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Archive for March, 2007

MTG Binder

OK, here’s what I plan to build.  I play this CCG (collectible card game) called Magic: The Gathering.  As a collectible game, you wind up with a lot of cards that you own and you have to keep track of.  If you’ve played, you know what I’m talking about, and if you haven’t, well I’m not going to waste time explaining the whole game ;). However, the idea is to write a program to track the cards I own and help build new decks for playing.

On the one hand, this is a fairly simple database type program that shouldn’t take too much effort to build.  On the other hand,  it’s a program that leaves a lot of room for playing around with the technology I plan to learn: WPF and CSLA.NET.  All of the data access will allow me to work with CSLA.NET, while the artistic nature of CCGs will allow me to build a nice UI using WPF.

I started out by downloading the latest Orcas CTP.  I used the VPC image, so I also grabbed Virtual PC 7 to install on my nice new Vista box.  I chose to use the VPC image because this is CTP software.  There’s a very real chance that installing it on a "production machine" will lead to real problems with that machine.  I’ve done this in the past, and though the problems I encountered I could fix, there was still lost productivity time, and I know I was lucky that it wasn’t worse.  So, I’d highly recommend you take the VPC route as well if you’re going to play around with this stuff.

I followed the directions for getting the image up and running, but I made a couple of tweaks. First, I created another VHD (virtual hard disk) and mounted it as a second drive on the virtual machine.  This is where I’ll put all of my data, including the VS projects themselves.  This way, when new CTPs are released, I can easily get up and running with the new image with out losing any of my work.  The other change I made was to increase the RAM usage of the virtual machine.  I’ve got 2GB of physical RAM, so I let the VPC image use 1GB of RAM.  This should make the experience much nicer.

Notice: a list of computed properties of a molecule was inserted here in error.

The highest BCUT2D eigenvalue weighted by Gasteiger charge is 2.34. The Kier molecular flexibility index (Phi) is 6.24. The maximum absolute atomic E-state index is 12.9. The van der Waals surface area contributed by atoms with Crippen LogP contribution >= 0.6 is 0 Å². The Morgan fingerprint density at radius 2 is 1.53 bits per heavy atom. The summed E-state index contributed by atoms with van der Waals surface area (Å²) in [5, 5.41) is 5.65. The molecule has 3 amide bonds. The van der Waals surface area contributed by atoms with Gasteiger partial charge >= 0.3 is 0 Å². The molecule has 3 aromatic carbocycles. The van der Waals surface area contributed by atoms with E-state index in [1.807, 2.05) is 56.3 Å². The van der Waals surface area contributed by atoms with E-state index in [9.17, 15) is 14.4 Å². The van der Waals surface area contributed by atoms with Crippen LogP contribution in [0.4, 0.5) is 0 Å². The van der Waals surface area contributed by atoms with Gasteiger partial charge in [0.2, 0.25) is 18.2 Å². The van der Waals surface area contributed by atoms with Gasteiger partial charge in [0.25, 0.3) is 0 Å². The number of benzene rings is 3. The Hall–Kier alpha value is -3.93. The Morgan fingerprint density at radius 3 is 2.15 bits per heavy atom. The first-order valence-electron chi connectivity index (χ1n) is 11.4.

Next, I downloaded CSLA.NET and unpacked it to the data drive.  Then I opened the solution, let the conversion happen, changed the build type to Release and built the whole project.  I then copied all of the built library files to a "ThirdParty" directory I created on the data drive.  This will be where I put all external library files for use by other projects.

Now we should have everything ready to start building our application.  So, I created a new WPF application project, called it "mtgbinder", and made sure it was being created on our data drive.  Once it was created, I went into the project’s properties and changed the default namespace to "Mtg.Binder".  This meant I had to search for "mtgbinder" and change it to "Mtg.Binder" in all of the appropriate places as well.  By the way, this illustrates what I think is a bug in Orcas.  The generated Application.xaml file refers to the "x:Class" as just "App", but I’m pretty sure it has to be "Mtg.Binder.App".  In another project I tried to add a Startup handler, and the project would fail to build unless I added the namespace here.

Now we have a starting place for our application.  That’s enough for this post.

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I’m about to set off on a journey to learn so new programming technologies.  Some of it I know at least a little about already, but I’m going to be going for more depth by creating a real application.  I’m going to record my progress here, both for more own benefit as well as for the benefit of anyone who might possibly be interested in the things I’m going to learn.

So what is it I’m going to learn about?  Well, the main focus is on WPF (Windows Presentation Foundation).  This is something we may make use of at work in the near future.  I’ve been playing around with it for a while now, but nothing serious enough to have deep knowledge yet.  I’m going to hopefully gain that deep knowledge over the next few days/weeks/months as I build a real application using it.

In addition to WPF, I want to learn CSLA.NET as well.  The idea is that by separating out the business logic from the UI properly it will be easy to build a UI using what ever framework (WinForms, WPF, ASP.NET, something else).  This is the approach we’ll take at work (though the frameworks we’ll use are anyone’s guess right now, but WPF and CSLA.NET are the frameworks I’m interested in evaluating).

I’ll write more about what I’m going to build using these technologies a little later tonight.

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This is my first post with Windows Live Writer, and is just a test.

Nothing to see here.  Move along.

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